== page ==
Swiss-Chinese ‘snatch pact’ under fire
A ‘secret deal’ between Switzerland and China that allows Chinese authorities to conduct investigations in the country and deport Chinese nationals has come under fire from human rights groups.
The renewal of the deal first signed in 2015 has also sparked debate with in Switzerland over Chinese influence and the ongoing relationship between Bern and Beijing.
Swiss media reported that talks were in progress to renew the controversial agreement that ends in December.
In effect the agreement allows Chinese officials to enter Switzerland for a period of two weeks – without official status – to investigate Chinese citizens, and deport them.
The Swiss media cited a Swiss official confirming the “administrative agreement” and that it had been barred from being made public since 2015.
Chinese citizens including rejected asylum seekers, illegal travellers, and those without identity papers are said to be affected by the deal.
But human rights groups say the deal can be used to target Chinese nationals who are fleeing the authoritarian regime including Tibetan refugees and critics of Beijing who are seeking asylum in the country.
Since June 2016, Tibetans have been officially recognised as Chinese nationals by the Swiss government.
Although the Swiss Government has claimed that the change in policy have not affected Tibetan refugee’s eligibility for asylum, approval ratings for Tibetan asylum seekers have fallen drastically over the years.
Only 54.8 per cent of the Tibetan applicants qualified in 2016 compared to 71.8 per cent in 2015 and 85.8 per cent in 2014, according to Human Rights Watch.
A Swiss government statement said that Tibetan and Uighur asylum seekers were not affected by the agreement and that they would not be sent back to China due to the threat of persecution they face.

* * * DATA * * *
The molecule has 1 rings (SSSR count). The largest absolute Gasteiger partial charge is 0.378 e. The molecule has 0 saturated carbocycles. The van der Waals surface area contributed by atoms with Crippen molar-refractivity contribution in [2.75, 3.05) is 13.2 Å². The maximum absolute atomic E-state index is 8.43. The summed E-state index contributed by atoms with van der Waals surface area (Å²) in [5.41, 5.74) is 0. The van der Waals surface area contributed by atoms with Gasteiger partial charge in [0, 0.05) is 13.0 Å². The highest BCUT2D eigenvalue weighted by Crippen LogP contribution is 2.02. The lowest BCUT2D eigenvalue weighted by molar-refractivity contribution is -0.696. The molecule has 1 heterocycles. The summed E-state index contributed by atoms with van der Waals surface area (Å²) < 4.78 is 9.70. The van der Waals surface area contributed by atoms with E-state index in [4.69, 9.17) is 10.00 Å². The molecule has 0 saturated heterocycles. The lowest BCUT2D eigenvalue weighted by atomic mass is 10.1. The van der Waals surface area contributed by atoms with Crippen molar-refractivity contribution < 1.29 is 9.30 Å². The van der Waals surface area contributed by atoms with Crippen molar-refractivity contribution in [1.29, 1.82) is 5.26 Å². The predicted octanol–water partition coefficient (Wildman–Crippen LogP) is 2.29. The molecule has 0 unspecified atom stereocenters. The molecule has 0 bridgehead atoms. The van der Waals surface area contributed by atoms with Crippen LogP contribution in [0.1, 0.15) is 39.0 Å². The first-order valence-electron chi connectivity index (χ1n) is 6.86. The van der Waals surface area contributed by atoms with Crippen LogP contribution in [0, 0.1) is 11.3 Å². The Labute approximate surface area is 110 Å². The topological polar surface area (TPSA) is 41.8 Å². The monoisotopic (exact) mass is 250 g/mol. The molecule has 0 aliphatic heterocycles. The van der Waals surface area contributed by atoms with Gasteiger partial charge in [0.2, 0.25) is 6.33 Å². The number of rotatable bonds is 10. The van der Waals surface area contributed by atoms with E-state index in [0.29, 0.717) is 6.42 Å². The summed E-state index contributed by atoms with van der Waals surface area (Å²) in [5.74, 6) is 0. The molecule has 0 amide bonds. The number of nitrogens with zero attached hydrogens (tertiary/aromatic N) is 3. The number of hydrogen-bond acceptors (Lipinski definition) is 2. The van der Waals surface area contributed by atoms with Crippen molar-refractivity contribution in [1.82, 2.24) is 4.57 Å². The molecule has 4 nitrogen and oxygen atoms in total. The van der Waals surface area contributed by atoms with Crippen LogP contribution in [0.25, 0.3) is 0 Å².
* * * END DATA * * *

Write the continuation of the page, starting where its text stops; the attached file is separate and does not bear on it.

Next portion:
But the Tibetan community in Switzerland have doubts.
The community says the Bern government’s official recognition of Tibetans as Chinese citizens leaves Tibetan asylum seekers vulnerable to deportation.
“The fact the deal has to be kept secret since 2015 and was recently exposed is a major red flag. I believe Tibetan asylum seekers and Chinese dissidents are exposed to be cracked down under this deal,” a community spokesman said.
“Many of the 300 odd Tibetan refuge seekers in Switzerland were interviewed via telephone under what is known as the ‘LINGA analysis’ where details like dialect, socialization traits of the subject are examined by a person at the other end of the telephone. Who is to say that these procedures are not under the purview of the secret deal?” the spokesman said.
The Swiss opposition has also expressed doubts and called for the deal to be rejected.
Democrat MP Fabian Molina told local media the deal with China should not be
The relationship between Beijing and Bern over the past decade has seen lucrative economic benefits for the Swiss and resulted in the signing of a MoU last year for cooperation on trade, investment and finance for projects in third countries along the routes of the Belt and Road Initiative.